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Germany’s Coalition Government Tussles over Nuclear Power

Germany’s largest nuclear power plant in Bavaria, the Isar 2, may remain in operation next year if research by the German government deems it necessary. The option was disclosed to the Frankfurter Allgemeine Zeitung on Friday by the country’s environment minister Steffi Lemke.

After the nuclear disaster in Fukushima, Japan in 2011, Germany made concerted efforts to phase out nuclear power by December 31st of this year and make the leap to ‘green’ energy sources. But with Russia’s invasion of Ukraine putting the security of gas supplies at risk, the situation has changed. Calls are now being made for the three largest power stations in the country, including the one in Bavaria, to remain open.

According to Lemke, stress testing the German energy supply should indicate whether the Isar 2 plant could be closed or not. In case of a “serious electricity or grid problem, we will evaluate this situation and the options that then exist,” she said. 

The results of the test should be available in a few weeks, after which a decision will be made.”You cannot judge a high-risk technology based on daily surveys,” Lemke stressed. Should an extension be approved, it is projected to last only for a few months.

In Germany, the topic of nuclear energy is a sensitive one. For weeks now, the FDP (Free Democratic Party) and the Greens under Olaf Scholz’ (SPD) traffic light coalition, have been arguing about whether nuclear power plants should get an extension. FDP leader Christian Lindner had pleaded for allowing these plants to run “if necessary until 2024.” He also demanded that gas should no longer be burned to generate electricity.

In an interview with ZDF, co-chairman of the Greens Ricarda Lang has poo-pooed this proposal, boldly stating that “what Christian Lindner wants is nothing more than the return to nuclear power. And that will definitely not happen with us.” 

Careful not to inflame this debate any further, Lemke therefore advocates “sobriety,” while emphasizing the importance of making decisions “based on facts.” Yet for all her efforts, within Lemke’s party, it is an issue of significant symbolic value—one on which they have campaigned for years. It is then little surprise that some in it, like Lang, remain vehement in their opposition

To Bild am Sonntag, she said that “conserving energy” is the way out. Gas meanwhile, she said, is hardly used for generating electricity and can only be minimally replaced by nuclear power plants. She puts her faith in coal-fired power plants instead, because they have proven to have “worked better, which is why they are now being used.” Germany, she concluded, has a “heating problem, not a power problem.” 

She was also confident that, according to the facts at hand, there would be no power shortages in autumn and winter. Yet Lang—at least pro forma—awaits the results of the stress test, just like Minister for Economic Affairs and Climate Action Robert Habeck (Greens).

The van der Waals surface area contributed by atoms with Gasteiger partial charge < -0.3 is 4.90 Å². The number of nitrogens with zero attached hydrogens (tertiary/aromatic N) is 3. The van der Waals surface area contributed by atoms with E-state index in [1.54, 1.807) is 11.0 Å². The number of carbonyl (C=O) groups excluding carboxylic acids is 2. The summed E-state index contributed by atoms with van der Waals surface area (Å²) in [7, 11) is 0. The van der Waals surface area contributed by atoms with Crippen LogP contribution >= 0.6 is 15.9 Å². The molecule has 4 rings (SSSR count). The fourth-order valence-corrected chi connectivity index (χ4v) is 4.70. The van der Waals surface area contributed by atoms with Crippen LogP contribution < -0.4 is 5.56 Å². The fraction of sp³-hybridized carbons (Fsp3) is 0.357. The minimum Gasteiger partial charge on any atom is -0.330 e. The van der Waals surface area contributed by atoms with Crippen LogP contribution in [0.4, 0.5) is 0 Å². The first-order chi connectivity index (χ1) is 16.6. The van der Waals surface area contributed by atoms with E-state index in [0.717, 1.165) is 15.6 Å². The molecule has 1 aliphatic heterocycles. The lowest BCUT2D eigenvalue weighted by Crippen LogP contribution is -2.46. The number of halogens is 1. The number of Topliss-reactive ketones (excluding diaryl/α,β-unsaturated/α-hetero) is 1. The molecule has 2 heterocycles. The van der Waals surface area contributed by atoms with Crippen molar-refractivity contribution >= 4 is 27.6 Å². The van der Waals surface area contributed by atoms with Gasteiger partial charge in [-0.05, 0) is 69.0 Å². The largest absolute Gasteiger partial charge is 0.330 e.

Adjacent to the Green’s dance with nuclear power, is the debacle over Markus Söder (CSU). The prime minister of the southern state of Bavaria put out a plea for energy solidarity from northern German states, which has angered his colleagues—from the Greens in particular. They blame him for failing to expand power lines and invest sufficiently in wind power. 

Söder’s suggestion that these northern states start fracking, a practice that Germany banned in 2016 over the environmental risks it poses, has endeared him even less. In a Süddeutsche Zeitung interview, Söder put options on the table to counter Germany’s ongoing energy shortages. “Nobody wants yesterday’s fracking. But it makes sense to check whether there are new and environmentally friendly methods,” the CSU leader said. “According to experts, there are large natural gas fields in Lower Saxony in particular,” he added.

An agitated Stephan Weil (SPD), Lower Saxony’s prime minister, tweeted to Söder, asking him if he was being serious or not. As a barb, he queried: “Dear Markus Söder, how about finally getting some wind power in Bavaria?”

Söders claims were countered by chairman of the Greens, Omid Nouripour. In an interview with the Bayern media group he labeled Söder a “bearer of problems” for Germany’s energy supply. “In 2020, only three new wind turbines were approved in Bavaria,” the Iran-born politician said. “So these won’t help much with the transition [to renewables],” he added. In respect to fracking, he considered it a dead end: “We would not get sufficient volumes for five years at the earliest. That will not help us get through the next two winters, it is yet another bogus debate alongside the one about extending the lifetime of nuclear power plants.”

Whose vision will ultimately emerge victorious, and whether it will indeed be based on a sober assessment of ‘the facts’ remains yet to be seen.

Tristan Vanheuckelom writes on film, literature, and comics for various Dutch publications. He is an avid student of history, political theory, and religion, and is a News Writer at The European Conservative.

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